Notes How complex a material body must be to united to an intellect is, of course, an open question. Our complexity is enough, as observation proves, but was it enough in Neanderthals?
6 Furthermore, if such bodies or any of their parts were animated by souls of the noblest type—the intellective—then the more closely bodies are annexed to the elements, the nearer they must be to life. Yet this evidently is not so, but rather the contrary; for plants have life in a lesser degree than animals, yet they are nearer to earth; and minerals, which are nearer still, have no life at all. Therefore, an intellectual substance is not united as form to an element or to a part thereof.
7 Then, too, extreme contrariety is destructive of life in all corruptible agents; excessive heat or cold, wet or dryness, are fatal to animals and plants. Now, it is in the bodies of the elements especially that we find the extremes of these contraries. So, life cannot possibly exist in them. It is, therefore, impossible for an intellectual substance to be united to them as their form.
Notes This proof won’t be completely satisfactory, but I suppose it does rule out clouds of gas possessing rationality. Sorry, Trekkies.
8 Again, although the elements are incorruptible as a whole, each of their parts is corruptible as having contrariety. So, if some of their parts have cognitive substances united to them, it seems that the power of discerning things corruptive of them will be attributed to them in the highest degree. Now, this power is the sense of touch, which discriminates between hot and cold, and similar contraries; and for this reason, all animals possess that sense, as something necessary for preservation from corruption. But the sense of touch cannot possibly be present in a simple body, since the organ of touch must not contain contraries actually but only potentially; and this is true of mixed and tempered bodies alone. It is, therefore, impossible that any parts of the elements should be animated by an intellective soul.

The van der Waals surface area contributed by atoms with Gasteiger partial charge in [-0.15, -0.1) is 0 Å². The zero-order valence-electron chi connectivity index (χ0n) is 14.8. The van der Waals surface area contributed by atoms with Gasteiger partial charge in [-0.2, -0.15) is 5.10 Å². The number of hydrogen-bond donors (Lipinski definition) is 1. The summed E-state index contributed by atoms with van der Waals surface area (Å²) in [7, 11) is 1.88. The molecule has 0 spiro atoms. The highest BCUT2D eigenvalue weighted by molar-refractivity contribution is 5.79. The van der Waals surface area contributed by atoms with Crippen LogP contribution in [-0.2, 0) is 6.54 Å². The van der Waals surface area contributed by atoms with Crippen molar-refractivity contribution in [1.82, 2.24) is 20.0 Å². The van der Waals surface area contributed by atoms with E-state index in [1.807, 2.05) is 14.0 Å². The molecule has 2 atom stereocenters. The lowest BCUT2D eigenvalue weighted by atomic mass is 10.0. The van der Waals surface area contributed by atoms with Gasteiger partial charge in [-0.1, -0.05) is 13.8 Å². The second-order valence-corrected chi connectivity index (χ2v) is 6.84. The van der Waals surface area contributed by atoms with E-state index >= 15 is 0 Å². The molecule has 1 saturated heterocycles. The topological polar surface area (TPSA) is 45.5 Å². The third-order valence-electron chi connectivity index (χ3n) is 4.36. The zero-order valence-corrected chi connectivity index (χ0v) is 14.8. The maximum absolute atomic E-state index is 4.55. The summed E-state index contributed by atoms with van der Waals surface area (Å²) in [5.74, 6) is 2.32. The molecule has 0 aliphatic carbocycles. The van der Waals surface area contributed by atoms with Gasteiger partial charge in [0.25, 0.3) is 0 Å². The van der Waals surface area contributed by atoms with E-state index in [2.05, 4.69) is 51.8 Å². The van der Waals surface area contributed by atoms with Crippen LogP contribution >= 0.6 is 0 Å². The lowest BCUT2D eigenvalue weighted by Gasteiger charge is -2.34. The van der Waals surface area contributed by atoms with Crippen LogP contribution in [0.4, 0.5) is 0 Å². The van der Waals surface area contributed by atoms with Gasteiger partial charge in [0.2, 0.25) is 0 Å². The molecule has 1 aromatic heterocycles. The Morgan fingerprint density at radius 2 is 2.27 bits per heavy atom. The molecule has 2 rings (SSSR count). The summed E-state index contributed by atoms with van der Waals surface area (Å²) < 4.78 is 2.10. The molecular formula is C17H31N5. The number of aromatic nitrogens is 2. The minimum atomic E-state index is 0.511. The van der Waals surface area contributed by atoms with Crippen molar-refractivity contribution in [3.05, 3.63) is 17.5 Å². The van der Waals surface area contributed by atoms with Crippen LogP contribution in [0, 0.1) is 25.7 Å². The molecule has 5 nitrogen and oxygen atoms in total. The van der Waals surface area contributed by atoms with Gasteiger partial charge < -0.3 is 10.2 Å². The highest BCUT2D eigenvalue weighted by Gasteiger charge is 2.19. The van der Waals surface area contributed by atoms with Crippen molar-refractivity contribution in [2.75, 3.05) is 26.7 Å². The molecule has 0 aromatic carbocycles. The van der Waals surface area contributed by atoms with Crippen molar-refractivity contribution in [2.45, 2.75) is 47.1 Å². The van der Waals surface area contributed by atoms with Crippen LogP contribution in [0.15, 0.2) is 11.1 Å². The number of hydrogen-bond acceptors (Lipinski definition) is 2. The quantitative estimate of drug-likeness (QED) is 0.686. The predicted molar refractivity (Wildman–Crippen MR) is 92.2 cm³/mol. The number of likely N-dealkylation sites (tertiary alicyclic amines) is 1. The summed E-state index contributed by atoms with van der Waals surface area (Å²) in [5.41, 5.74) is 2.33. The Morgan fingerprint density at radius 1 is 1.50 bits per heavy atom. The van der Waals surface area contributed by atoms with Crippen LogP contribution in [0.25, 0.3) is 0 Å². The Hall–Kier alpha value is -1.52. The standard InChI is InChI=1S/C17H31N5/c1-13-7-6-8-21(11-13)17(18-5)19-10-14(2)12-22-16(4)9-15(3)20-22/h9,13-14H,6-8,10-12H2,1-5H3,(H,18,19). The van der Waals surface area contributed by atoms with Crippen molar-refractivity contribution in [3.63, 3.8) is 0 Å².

9 And again, every living body has local motion of some kind through its soul; thus, the heavenly bodies—if in fact they are animated—have circular movement; perfect animals, a progressive movement; shell fish, a movement of expansion mid contraction; plants, a movement of increase and decrease; and all these are in some way movements in respect of place. Yet in the elements there is no evidence of any motion deriving from a soul, but only of natural movements. Therefore, The elements are not living bodies.
10 There is, however, another hypothesis, namely, that although an intellectual substance be not united to a body of an element, or to a part thereof, as its form, nevertheless it is united to it as its mover. Now, the former cannot be said of the air; for, since a part of air is not terminable through itself, no determinate part of it can have its own proper movement, by reason of which an intellectual substance may be united to it.
11 Moreover, if an intellectual substance is naturally united to a body as a mover to its proper movable, then the motive power of that substance must be limited to the movable body to which it is united naturally; for in no case does the exercise of the power of a proper mover exceed its proper movable. But it seems ridiculous to say that the power of an intellectual substance does not, in discharging its function of moving, exceed a determinate part of an element, or some mixed body. Seemingly, then, it must not be said that an intellectual substance is in a natural fashion united to an elemental body as its mover, unless it is also united to it as its form.
12 Furthermore, principles other than the intellectual substance can cause the movement of a body composed of elements. Therefore, intellectual substances would not need to be naturally united to such bodies so as to account for this movement.
13 This rules out the opinion of Apuleius and of certain Platonists, who said that “the demons are animals ethereal in body, endowed with reason, passive in soul, and of eternal duration”; as well as the theory of certain heathen thinkers, who, supposing the elements to be animated, instituted divine worship in their honor. Likewise set aside is the opinion of those who say that angels and demons have bodies naturally united to them—bodies of the nature of the higher or lower elements.
Notes We see the same sort of thing these days in people worshipping technology.